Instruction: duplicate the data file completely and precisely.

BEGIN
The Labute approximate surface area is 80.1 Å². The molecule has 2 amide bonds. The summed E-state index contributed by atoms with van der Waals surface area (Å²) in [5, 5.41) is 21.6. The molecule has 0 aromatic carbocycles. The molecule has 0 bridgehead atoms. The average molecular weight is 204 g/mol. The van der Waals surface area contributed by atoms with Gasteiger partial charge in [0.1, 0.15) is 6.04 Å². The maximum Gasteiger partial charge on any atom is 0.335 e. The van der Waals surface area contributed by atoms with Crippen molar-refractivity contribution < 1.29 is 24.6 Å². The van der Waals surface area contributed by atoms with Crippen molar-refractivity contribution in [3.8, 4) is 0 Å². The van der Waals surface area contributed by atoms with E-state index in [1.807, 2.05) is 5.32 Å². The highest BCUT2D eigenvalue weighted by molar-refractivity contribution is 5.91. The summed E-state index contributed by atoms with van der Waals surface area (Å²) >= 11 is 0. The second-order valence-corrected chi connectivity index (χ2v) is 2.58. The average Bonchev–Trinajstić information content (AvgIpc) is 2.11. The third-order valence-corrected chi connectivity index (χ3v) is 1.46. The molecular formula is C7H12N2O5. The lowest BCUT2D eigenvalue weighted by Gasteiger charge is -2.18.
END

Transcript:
The Labute approximate surface area is 80.1 Å². The molecule has 2 amide bonds. The summed E-state index contributed by atoms with van der Waals surface area (Å²) in [5, 5.41) is 21.6. The molecule has 0 aromatic carbocycles. The molecule has 0 bridgehead atoms. The average molecular weight is 204 g/mol. The van der Waals surface area contributed by atoms with Gasteiger partial charge in [0.1, 0.15) is 6.04 Å². The maximum Gasteiger partial charge on any atom is 0.335 e. The van der Waals surface area contributed by atoms with Crippen molar-refractivity contribution < 1.29 is 24.6 Å². The van der Waals surface area contributed by atoms with Crippen molar-refractivity contribution in [3.8, 4) is 0 Å². The van der Waals surface area contributed by atoms with E-state index in [1.807, 2.05) is 5.32 Å². The highest BCUT2D eigenvalue weighted by molar-refractivity contribution is 5.91. The summed E-state index contributed by atoms with van der Waals surface area (Å²) >= 11 is 0. The second-order valence-corrected chi connectivity index (χ2v) is 2.58. The average Bonchev–Trinajstić information content (AvgIpc) is 2.11. The third-order valence-corrected chi connectivity index (χ3v) is 1.46. The molecular formula is C7H12N2O5. The lowest BCUT2D eigenvalue weighted by Gasteiger charge is -2.18.